I have been doing taxes this week. Lots. As an American citizen living abroad, I need to submit a tax return to the U.S. as well as to my country of residence. As a business owner, I also need to submit returns for my business to both countries. My Norwegian taxes can be done fairly quickly. They can be filed online in a fairly straightforward process, where most of the information is already filled in. My American taxes are another story. This year's return was more than 40 pages, which cost me about $9 in postage.
Although all of those forms are a hassle, taxes don't really bother me.
Give to everyone what you owe them: If you owe taxes, pay taxes; if revenue, then revenue; if respect, then respect; if honor, then honor.
Paul wrote these words in a passage about submitting to the government. Your government. Regardless of whether you consider your government to be good or not.
Paul wrote to the Romans during the reign of Emperor Nero. It was a far more corrupt and oppressive regime than 21st century America or Norway. Such was the framework where Paul encouraged us to pay our taxes and fees with respect and honor.
Which is what Jesus did some years earlier:
After Jesus and his disciples arrived in Capernaum, the collectors of the two-drachma temple tax came to Peter and asked, “Doesn’t your teacher pay the temple tax?” “Yes, he does,” he replied. When Peter came into the house, Jesus was the first to speak. “What do you think, Simon?” he asked. “From whom do the kings of the earth collect duty and taxes—from their own children or from others?” “From others,” Peter answered. “Then the children are exempt,” Jesus said to him. “But so that we may not cause offense, go to the lake and throw out your line. Take the first fish you catch; open its mouth and you will find a four-drachma coin. Take it and give it to them for my tax and yours.”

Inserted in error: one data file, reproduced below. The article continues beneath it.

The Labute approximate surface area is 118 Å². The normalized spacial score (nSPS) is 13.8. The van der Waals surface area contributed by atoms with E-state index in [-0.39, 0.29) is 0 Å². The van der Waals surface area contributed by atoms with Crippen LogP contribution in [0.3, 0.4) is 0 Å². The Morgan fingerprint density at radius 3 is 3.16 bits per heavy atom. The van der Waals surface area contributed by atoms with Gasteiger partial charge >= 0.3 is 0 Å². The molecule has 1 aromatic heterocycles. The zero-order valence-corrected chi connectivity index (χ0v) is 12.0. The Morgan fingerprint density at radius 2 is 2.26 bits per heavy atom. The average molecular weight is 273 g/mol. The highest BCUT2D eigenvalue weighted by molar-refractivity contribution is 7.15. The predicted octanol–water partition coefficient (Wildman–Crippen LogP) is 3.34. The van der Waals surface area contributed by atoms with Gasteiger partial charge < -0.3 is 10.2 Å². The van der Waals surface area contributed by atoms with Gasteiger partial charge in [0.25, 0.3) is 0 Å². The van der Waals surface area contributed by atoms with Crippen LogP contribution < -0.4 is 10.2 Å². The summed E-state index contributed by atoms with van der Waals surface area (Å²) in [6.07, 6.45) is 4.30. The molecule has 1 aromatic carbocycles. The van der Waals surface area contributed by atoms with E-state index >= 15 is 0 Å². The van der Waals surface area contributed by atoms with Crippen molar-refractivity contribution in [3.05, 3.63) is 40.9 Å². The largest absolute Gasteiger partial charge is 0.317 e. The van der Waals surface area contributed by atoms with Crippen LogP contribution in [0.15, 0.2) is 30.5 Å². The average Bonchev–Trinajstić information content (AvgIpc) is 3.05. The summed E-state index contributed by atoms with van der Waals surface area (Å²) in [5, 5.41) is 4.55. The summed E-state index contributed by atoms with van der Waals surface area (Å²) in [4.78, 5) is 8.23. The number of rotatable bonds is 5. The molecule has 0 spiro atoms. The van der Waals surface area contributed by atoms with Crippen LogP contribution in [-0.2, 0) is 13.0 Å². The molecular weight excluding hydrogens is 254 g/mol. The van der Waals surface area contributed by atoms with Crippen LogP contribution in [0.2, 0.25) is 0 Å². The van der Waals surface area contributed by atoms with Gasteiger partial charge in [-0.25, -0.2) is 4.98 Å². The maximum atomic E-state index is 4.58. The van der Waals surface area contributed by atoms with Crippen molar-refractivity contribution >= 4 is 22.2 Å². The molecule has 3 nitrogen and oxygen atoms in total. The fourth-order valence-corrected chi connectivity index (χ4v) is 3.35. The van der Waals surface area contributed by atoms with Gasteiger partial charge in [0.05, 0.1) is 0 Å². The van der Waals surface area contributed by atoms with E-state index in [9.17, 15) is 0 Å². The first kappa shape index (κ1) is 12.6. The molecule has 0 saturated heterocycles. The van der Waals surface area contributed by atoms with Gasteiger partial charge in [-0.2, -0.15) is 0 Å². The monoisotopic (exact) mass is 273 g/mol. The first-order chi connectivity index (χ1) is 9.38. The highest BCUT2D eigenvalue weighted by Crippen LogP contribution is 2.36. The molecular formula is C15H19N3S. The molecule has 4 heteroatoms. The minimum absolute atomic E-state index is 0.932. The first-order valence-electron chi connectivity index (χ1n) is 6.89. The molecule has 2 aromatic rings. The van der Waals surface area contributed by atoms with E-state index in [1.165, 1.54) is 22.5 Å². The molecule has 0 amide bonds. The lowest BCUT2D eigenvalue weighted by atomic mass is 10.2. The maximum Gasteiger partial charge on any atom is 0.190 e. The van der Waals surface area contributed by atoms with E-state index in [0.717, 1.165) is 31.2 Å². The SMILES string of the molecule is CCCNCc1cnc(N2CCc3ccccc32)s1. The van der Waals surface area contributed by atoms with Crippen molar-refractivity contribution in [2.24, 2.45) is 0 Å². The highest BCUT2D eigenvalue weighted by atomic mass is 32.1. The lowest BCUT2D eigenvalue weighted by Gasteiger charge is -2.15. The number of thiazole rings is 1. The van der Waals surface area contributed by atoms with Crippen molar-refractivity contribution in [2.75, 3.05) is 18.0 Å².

Jesus chose to not exercise his right as a Child of the King. Rather, he chose to honor the government of his time. I believe that the lesson here is this: Respect and honor are highly valued, even to the laying down of our own rights. It applies to taxes. I believe that it also applies in other areas where we may feel the government to be overreaching, be it restrictions on gathering for worship, requirements concerning masks and social distancing, or whatever else may bother us. Even those who represent evil governments should receive our respect and honor.
In the culture of the Kingdom of God, there is no place for grumbling or complaining. Not even about taxes. For God loves a cheerful giver. (See 2 Cor 9:7) Rather, respect, honor and blessing should flow freely from the children of God. Or as Paul wrote in the preceding chapter: Bless and do not curse. (See Rom 12:14)
Grumbling, complaining, distrust, suspicion, cynicism, skepticism, accusation, and so on, are all veiled forms of cursing—whether directed at individuals or at our government. So here is the challenge:
Do not let any unwholesome talk come out of your mouths, but only what is helpful for building others up according to their needs, that it may benefit those who listen.
And face taxes with an attitude of blessing.